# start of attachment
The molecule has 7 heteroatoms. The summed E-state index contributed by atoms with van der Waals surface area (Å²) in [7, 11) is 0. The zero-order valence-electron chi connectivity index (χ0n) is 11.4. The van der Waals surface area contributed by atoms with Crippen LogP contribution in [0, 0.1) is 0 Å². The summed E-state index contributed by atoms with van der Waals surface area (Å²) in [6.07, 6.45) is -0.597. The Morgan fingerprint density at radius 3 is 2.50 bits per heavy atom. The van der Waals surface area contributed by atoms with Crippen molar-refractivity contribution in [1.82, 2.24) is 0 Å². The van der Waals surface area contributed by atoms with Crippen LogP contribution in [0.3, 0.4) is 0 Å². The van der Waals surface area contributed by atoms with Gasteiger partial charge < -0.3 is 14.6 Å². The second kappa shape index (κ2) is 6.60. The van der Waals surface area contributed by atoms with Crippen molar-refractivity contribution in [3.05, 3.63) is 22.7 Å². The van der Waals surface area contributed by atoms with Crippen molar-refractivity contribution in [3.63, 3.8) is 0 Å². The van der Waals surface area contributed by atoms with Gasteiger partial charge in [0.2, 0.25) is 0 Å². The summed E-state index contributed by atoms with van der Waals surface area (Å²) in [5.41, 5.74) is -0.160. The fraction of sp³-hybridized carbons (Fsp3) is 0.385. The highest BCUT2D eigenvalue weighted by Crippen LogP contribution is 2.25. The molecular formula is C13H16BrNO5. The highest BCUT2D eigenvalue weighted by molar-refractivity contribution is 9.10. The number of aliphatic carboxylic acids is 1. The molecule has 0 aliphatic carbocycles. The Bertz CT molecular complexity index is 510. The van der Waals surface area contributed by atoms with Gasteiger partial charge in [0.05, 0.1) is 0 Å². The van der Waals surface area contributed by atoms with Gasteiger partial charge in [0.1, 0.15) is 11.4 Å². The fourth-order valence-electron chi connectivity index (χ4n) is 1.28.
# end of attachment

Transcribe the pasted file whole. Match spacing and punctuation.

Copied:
The molecule has 7 heteroatoms. The summed E-state index contributed by atoms with van der Waals surface area (Å²) in [7, 11) is 0. The zero-order valence-electron chi connectivity index (χ0n) is 11.4. The van der Waals surface area contributed by atoms with Crippen LogP contribution in [0, 0.1) is 0 Å². The summed E-state index contributed by atoms with van der Waals surface area (Å²) in [6.07, 6.45) is -0.597. The Morgan fingerprint density at radius 3 is 2.50 bits per heavy atom. The van der Waals surface area contributed by atoms with Crippen molar-refractivity contribution in [1.82, 2.24) is 0 Å². The van der Waals surface area contributed by atoms with Crippen LogP contribution in [0.3, 0.4) is 0 Å². The van der Waals surface area contributed by atoms with Gasteiger partial charge < -0.3 is 14.6 Å². The second kappa shape index (κ2) is 6.60. The van der Waals surface area contributed by atoms with Crippen molar-refractivity contribution in [3.05, 3.63) is 22.7 Å². The van der Waals surface area contributed by atoms with Crippen molar-refractivity contribution in [3.63, 3.8) is 0 Å². The van der Waals surface area contributed by atoms with Gasteiger partial charge in [0.2, 0.25) is 0 Å². The summed E-state index contributed by atoms with van der Waals surface area (Å²) in [5.41, 5.74) is -0.160. The fraction of sp³-hybridized carbons (Fsp3) is 0.385. The highest BCUT2D eigenvalue weighted by Crippen LogP contribution is 2.25. The molecular formula is C13H16BrNO5. The highest BCUT2D eigenvalue weighted by molar-refractivity contribution is 9.10. The number of aliphatic carboxylic acids is 1. The molecule has 0 aliphatic carbocycles. The Bertz CT molecular complexity index is 510. The van der Waals surface area contributed by atoms with Gasteiger partial charge in [0.05, 0.1) is 0 Å². The van der Waals surface area contributed by atoms with Gasteiger partial charge in [0.1, 0.15) is 11.4 Å². The fourth-order valence-electron chi connectivity index (χ4n) is 1.28.